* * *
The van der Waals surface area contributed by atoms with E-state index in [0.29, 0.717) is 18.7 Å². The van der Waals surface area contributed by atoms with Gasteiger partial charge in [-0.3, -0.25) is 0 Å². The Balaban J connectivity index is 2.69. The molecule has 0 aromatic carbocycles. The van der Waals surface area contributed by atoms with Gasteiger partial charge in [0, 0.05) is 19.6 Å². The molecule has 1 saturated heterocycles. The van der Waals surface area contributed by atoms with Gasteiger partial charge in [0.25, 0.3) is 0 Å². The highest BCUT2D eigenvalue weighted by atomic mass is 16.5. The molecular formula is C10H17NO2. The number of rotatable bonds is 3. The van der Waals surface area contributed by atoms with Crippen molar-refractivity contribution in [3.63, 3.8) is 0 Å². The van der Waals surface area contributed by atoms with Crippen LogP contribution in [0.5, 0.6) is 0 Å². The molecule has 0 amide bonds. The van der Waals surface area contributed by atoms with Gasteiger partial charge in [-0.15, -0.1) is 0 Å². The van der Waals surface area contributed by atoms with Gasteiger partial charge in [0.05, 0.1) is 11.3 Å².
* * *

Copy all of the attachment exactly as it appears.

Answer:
The van der Waals surface area contributed by atoms with E-state index in [0.29, 0.717) is 18.7 Å². The van der Waals surface area contributed by atoms with Gasteiger partial charge in [-0.3, -0.25) is 0 Å². The Balaban J connectivity index is 2.69. The molecule has 0 aromatic carbocycles. The van der Waals surface area contributed by atoms with Gasteiger partial charge in [0, 0.05) is 19.6 Å². The molecule has 1 saturated heterocycles. The van der Waals surface area contributed by atoms with Gasteiger partial charge in [0.25, 0.3) is 0 Å². The highest BCUT2D eigenvalue weighted by atomic mass is 16.5. The molecular formula is C10H17NO2. The number of rotatable bonds is 3. The van der Waals surface area contributed by atoms with Crippen molar-refractivity contribution in [3.63, 3.8) is 0 Å². The van der Waals surface area contributed by atoms with Crippen LogP contribution in [0.5, 0.6) is 0 Å². The molecule has 0 amide bonds. The van der Waals surface area contributed by atoms with Gasteiger partial charge in [-0.15, -0.1) is 0 Å². The van der Waals surface area contributed by atoms with Gasteiger partial charge in [0.05, 0.1) is 11.3 Å².